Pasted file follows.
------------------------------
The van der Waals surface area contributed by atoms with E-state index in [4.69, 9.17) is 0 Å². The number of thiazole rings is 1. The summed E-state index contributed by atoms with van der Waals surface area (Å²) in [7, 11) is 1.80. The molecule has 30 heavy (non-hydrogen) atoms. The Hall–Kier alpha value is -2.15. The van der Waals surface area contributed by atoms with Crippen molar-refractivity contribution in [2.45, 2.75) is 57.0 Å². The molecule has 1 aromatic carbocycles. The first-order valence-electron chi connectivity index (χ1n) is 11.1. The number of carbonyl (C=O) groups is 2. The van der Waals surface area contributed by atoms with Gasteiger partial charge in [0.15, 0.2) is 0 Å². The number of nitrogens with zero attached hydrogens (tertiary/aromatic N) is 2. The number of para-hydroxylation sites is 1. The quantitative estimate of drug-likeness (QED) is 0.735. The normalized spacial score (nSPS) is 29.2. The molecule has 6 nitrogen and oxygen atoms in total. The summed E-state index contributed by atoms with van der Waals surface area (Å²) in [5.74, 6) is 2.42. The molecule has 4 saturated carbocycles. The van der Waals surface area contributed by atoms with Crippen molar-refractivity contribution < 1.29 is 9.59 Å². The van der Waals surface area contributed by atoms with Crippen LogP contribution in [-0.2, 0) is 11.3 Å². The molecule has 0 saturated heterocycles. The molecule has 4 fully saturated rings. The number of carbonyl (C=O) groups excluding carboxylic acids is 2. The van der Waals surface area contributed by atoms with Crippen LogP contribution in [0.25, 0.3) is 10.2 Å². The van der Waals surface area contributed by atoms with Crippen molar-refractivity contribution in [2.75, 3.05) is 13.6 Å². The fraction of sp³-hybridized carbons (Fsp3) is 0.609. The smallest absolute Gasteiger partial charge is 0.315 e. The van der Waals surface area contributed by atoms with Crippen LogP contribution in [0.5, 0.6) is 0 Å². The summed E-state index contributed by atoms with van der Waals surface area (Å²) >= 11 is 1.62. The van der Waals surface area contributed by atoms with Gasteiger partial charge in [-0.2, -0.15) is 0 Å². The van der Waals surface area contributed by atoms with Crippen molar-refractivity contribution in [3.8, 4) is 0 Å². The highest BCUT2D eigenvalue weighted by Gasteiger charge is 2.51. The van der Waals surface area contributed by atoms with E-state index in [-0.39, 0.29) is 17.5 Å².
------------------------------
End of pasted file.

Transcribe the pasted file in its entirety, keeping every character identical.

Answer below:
The van der Waals surface area contributed by atoms with E-state index in [4.69, 9.17) is 0 Å². The number of thiazole rings is 1. The summed E-state index contributed by atoms with van der Waals surface area (Å²) in [7, 11) is 1.80. The molecule has 30 heavy (non-hydrogen) atoms. The Hall–Kier alpha value is -2.15. The van der Waals surface area contributed by atoms with Crippen molar-refractivity contribution in [2.45, 2.75) is 57.0 Å². The molecule has 1 aromatic carbocycles. The first-order valence-electron chi connectivity index (χ1n) is 11.1. The number of carbonyl (C=O) groups is 2. The van der Waals surface area contributed by atoms with Gasteiger partial charge in [0.15, 0.2) is 0 Å². The number of nitrogens with zero attached hydrogens (tertiary/aromatic N) is 2. The number of para-hydroxylation sites is 1. The quantitative estimate of drug-likeness (QED) is 0.735. The normalized spacial score (nSPS) is 29.2. The molecule has 6 nitrogen and oxygen atoms in total. The summed E-state index contributed by atoms with van der Waals surface area (Å²) in [5.74, 6) is 2.42. The molecule has 4 saturated carbocycles. The van der Waals surface area contributed by atoms with Crippen molar-refractivity contribution < 1.29 is 9.59 Å². The van der Waals surface area contributed by atoms with Crippen LogP contribution in [-0.2, 0) is 11.3 Å². The molecule has 0 saturated heterocycles. The molecule has 4 fully saturated rings. The number of carbonyl (C=O) groups excluding carboxylic acids is 2. The van der Waals surface area contributed by atoms with Crippen LogP contribution in [0.25, 0.3) is 10.2 Å². The van der Waals surface area contributed by atoms with Crippen molar-refractivity contribution in [2.75, 3.05) is 13.6 Å². The fraction of sp³-hybridized carbons (Fsp3) is 0.609. The smallest absolute Gasteiger partial charge is 0.315 e. The van der Waals surface area contributed by atoms with Crippen LogP contribution in [0.5, 0.6) is 0 Å². The summed E-state index contributed by atoms with van der Waals surface area (Å²) >= 11 is 1.62. The van der Waals surface area contributed by atoms with Gasteiger partial charge in [-0.2, -0.15) is 0 Å². The van der Waals surface area contributed by atoms with Crippen molar-refractivity contribution in [3.8, 4) is 0 Å². The highest BCUT2D eigenvalue weighted by Gasteiger charge is 2.51. The van der Waals surface area contributed by atoms with E-state index in [-0.39, 0.29) is 17.5 Å².